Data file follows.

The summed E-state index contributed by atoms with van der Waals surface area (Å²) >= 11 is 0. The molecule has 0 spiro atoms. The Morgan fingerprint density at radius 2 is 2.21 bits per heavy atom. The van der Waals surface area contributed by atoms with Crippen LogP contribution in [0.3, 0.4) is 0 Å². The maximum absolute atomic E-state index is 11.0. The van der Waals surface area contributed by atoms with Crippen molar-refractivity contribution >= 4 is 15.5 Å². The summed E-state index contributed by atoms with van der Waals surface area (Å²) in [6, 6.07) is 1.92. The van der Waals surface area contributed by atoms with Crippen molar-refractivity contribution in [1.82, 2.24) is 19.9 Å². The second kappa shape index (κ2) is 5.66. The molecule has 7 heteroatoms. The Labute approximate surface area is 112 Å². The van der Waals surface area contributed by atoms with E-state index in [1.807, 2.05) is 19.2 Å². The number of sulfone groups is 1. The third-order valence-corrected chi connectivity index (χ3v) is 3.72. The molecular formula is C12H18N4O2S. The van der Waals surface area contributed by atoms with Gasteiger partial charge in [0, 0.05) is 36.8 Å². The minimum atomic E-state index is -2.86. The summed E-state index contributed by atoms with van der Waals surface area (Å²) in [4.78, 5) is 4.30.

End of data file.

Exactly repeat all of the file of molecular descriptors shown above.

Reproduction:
The summed E-state index contributed by atoms with van der Waals surface area (Å²) >= 11 is 0. The molecule has 0 spiro atoms. The Morgan fingerprint density at radius 2 is 2.21 bits per heavy atom. The van der Waals surface area contributed by atoms with Crippen LogP contribution in [0.3, 0.4) is 0 Å². The maximum absolute atomic E-state index is 11.0. The van der Waals surface area contributed by atoms with Crippen molar-refractivity contribution >= 4 is 15.5 Å². The summed E-state index contributed by atoms with van der Waals surface area (Å²) in [6, 6.07) is 1.92. The van der Waals surface area contributed by atoms with Crippen molar-refractivity contribution in [1.82, 2.24) is 19.9 Å². The second kappa shape index (κ2) is 5.66. The molecule has 7 heteroatoms. The Labute approximate surface area is 112 Å². The van der Waals surface area contributed by atoms with E-state index in [1.807, 2.05) is 19.2 Å². The number of sulfone groups is 1. The third-order valence-corrected chi connectivity index (χ3v) is 3.72. The molecular formula is C12H18N4O2S. The van der Waals surface area contributed by atoms with Gasteiger partial charge in [0, 0.05) is 36.8 Å². The minimum atomic E-state index is -2.86. The summed E-state index contributed by atoms with van der Waals surface area (Å²) in [4.78, 5) is 4.30.